‘I met a traveller from an antique land
Who said: …’
I was adding toppings to the granola that Lia had prepared for breakfast shortly before I woke. My contribution was a dusting of quinoa pops and a spoonful each of yoghurt and some excellent botanicals. I cut two freshly baked sourdough loaves into four pieces, three for the freezer. It’s Saturday and there was no newspaper yet, the delivery times having slipped since lockdown started.
For some reason, no reason, random reasons, Wingelpouj and Zasnifore came to mind as I made coffee watching Lia read and take notes at the kitchen table. These are two kids we first encountered in the 1980s when we lived in Texas. A boy and a girl, I was never sure which was which. Nor indeed who was who. Were they twins and if not, who was the eldest? I presumed they’d have grown up to fulfil their destiny of great adventuring. Then they reappeared in our lives back in March, at the start of the lockdown.
We’d always put John in the closet when Wingelpouj and Zasnifore came to the house. John could be quite intimidating and scary and Wingelpouj and Zasnifore were adventurous yet sensitive kids. They wouldn’t tolerate any abbreviations of their names and John wasn’t above teasing them. So I thought it best to confine John out of their hearing and sight. John was a monster the children feared might visit in the night. It was always good to check John was a-bed in the closet before their bedtime.
Wingelpouj and Zasnifore had a magic carpet that enabled them fly faster and further than Santa’s sleigh. They loved to fly low over tree tops with swifts and swallows. They sped down alpine valleys in the company of eagles. Dragonflies would invite them to glide together across lakes.
Our three daughters learned to seed the bedtime adventures of Wingelpouj and Zasnifore with a word each. ‘Three words’ became the code that put us all on standby for another adventure.
The shame of it is that none of us remember those adventures very well.
Time has moved on and in March, volcanoes, dinosaurs and scary were three words used rather like ‘Open Sesame’ to invoke Wingelpouj and Zasnifore for another generation.
‘Krakatoa had just blown it’s top
And it seemed it would never stop.
It had exploded as if on a whim
Too far for tigers to swim.’
Technology has moved on and our voices could be shared with multiple distance-separated homes of locked-down grandchildren. We’d started reading poems to them from London and discovered that we could tell bedtime stories from Dublin.
‘He was alone but only for a moment
When a magic carpet appeared, prudent.
And there were Wingelpouj and Zasnifore
Who’d been watching him from before,
Expecting to meet him at the next port
Instead tracked him thru’ clouds of sulphur and ash
And rescued him at a dash’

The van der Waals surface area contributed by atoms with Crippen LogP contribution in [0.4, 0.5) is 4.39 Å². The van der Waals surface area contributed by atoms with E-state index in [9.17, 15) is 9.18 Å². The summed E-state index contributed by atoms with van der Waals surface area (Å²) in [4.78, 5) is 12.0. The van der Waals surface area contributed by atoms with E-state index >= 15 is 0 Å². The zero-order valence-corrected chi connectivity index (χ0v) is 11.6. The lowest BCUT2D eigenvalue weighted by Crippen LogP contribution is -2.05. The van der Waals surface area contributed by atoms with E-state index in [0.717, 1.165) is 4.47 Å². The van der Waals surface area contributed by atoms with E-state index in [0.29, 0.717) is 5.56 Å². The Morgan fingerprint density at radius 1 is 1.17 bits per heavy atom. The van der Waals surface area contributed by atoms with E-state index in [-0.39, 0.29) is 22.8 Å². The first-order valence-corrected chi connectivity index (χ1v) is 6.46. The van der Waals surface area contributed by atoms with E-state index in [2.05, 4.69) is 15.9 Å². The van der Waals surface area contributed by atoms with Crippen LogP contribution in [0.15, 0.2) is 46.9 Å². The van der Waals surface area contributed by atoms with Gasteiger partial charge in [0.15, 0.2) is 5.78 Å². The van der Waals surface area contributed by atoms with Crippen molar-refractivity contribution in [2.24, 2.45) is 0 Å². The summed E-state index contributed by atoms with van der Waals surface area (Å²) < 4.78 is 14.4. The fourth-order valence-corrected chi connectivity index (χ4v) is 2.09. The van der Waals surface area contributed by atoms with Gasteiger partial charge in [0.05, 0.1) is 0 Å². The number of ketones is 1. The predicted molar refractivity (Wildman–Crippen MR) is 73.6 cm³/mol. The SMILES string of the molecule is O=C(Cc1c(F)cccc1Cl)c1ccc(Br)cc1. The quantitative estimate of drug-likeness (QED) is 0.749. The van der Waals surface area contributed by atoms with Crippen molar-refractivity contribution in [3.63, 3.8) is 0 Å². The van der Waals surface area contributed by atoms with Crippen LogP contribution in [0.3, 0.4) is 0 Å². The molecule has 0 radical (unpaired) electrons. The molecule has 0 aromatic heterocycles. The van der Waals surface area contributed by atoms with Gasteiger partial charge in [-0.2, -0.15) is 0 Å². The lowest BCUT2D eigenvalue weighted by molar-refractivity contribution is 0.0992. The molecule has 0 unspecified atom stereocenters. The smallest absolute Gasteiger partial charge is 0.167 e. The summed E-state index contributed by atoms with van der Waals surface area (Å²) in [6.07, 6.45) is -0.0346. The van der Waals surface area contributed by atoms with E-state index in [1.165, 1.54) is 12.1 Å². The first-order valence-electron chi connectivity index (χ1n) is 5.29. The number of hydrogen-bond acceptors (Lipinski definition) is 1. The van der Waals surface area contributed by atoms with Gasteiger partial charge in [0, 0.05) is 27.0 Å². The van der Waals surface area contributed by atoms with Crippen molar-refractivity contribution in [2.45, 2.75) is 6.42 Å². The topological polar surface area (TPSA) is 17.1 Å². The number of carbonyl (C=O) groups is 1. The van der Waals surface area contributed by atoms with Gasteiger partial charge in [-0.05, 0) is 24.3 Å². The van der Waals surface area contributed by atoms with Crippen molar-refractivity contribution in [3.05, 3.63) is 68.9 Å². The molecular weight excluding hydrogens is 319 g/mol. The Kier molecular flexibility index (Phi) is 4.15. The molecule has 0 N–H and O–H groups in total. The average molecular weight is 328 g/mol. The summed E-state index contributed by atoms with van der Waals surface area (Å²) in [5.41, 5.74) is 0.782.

I liked the three word seeding idea so much that I cut random words from random newspapers and magazines in random places for six months in 1993. I had time on my hands when not working or sleeping in far away lands where jumblies weren’t always to hand for adventures. I thought I could use three words to inspire stories I could write and post home. I’d glue three words to a page and then write old-school. I tried and failed. Worse, I collected the many rejected attempts in an envelope that got lost on my travels. The shame of it is that there was no digital copy.
I kept and still keep the words in a maroon coloured Waterstones Bookshop bag made of recycled polythene (according to the gold lettering). It’s maroon. I think the colour is the key to near twenty year survival.
Was The Thursday are three words I just plucked from the bag. You can imagine a story for yourself. The only rule is that you have to use each word at least once in a sentence. For example, ‘Was the Thursday the last day the Taoiseach should have demoted his Minister of Agriculture for several errors of judgement before failure to address it would itself be seen as a gross error of judgement?’
Such distractions are perhaps why three words failed to inspire suitable bedtime stories for the children.
Three words like mindlessly.depart.arranges will take you to an obelisk I can see as I type. What3Words has long since become a navigation technology that I have used for several years in Instagram feeds to indicate where the posted photos were taken. It was adopted by Mercedes-Benz and integrated into their satnav systems in 2018.
I used it for no other reason than loving the idea that three random words could be combined with the photo to make it something else. Unaffected beaks climbing is a lamp like boat paint peel. Surfed able washed is a tower in Kyoto seen jet-lagged by night. Anyway best email is a blue hood at a closed blue door.
For years, the Harry Mathews 20 lines-a-day discipline was just three words away but out of reach because I was otherwise engaged as one of the kinetic elite.
I have recently looked on my works and despaired that nothing beside remains. Perhaps this is why I journal? Tried and failed, I think I’m failing better this time. Three blames perhaps: Percy Bysshe Shelley, Samuel Beckett and Harry Mathews.
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